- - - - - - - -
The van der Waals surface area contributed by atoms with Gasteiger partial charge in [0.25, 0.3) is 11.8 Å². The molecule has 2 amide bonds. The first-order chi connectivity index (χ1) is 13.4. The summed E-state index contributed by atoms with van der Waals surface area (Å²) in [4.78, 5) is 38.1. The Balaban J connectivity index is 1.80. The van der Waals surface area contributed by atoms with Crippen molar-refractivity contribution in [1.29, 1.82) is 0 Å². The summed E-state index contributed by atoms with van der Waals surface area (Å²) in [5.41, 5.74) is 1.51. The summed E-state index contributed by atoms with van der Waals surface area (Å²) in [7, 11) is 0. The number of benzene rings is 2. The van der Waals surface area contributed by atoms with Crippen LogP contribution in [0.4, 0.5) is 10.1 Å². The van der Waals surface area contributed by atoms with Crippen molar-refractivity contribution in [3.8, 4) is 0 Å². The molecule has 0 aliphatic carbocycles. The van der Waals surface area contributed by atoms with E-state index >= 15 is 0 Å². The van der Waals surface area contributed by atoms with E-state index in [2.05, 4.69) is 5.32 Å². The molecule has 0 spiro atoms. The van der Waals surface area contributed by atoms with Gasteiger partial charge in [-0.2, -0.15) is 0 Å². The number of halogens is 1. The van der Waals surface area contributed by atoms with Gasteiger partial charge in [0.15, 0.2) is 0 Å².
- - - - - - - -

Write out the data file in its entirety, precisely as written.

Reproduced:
The van der Waals surface area contributed by atoms with Gasteiger partial charge in [0.25, 0.3) is 11.8 Å². The molecule has 2 amide bonds. The first-order chi connectivity index (χ1) is 13.4. The summed E-state index contributed by atoms with van der Waals surface area (Å²) in [4.78, 5) is 38.1. The Balaban J connectivity index is 1.80. The van der Waals surface area contributed by atoms with Crippen molar-refractivity contribution in [1.29, 1.82) is 0 Å². The summed E-state index contributed by atoms with van der Waals surface area (Å²) in [5.41, 5.74) is 1.51. The summed E-state index contributed by atoms with van der Waals surface area (Å²) in [7, 11) is 0. The number of benzene rings is 2. The van der Waals surface area contributed by atoms with Crippen LogP contribution in [0.4, 0.5) is 10.1 Å². The van der Waals surface area contributed by atoms with Crippen molar-refractivity contribution in [3.8, 4) is 0 Å². The molecule has 0 aliphatic carbocycles. The van der Waals surface area contributed by atoms with E-state index >= 15 is 0 Å². The van der Waals surface area contributed by atoms with E-state index in [2.05, 4.69) is 5.32 Å². The molecule has 0 spiro atoms. The van der Waals surface area contributed by atoms with Gasteiger partial charge in [-0.2, -0.15) is 0 Å². The number of halogens is 1. The van der Waals surface area contributed by atoms with Gasteiger partial charge in [0.15, 0.2) is 0 Å².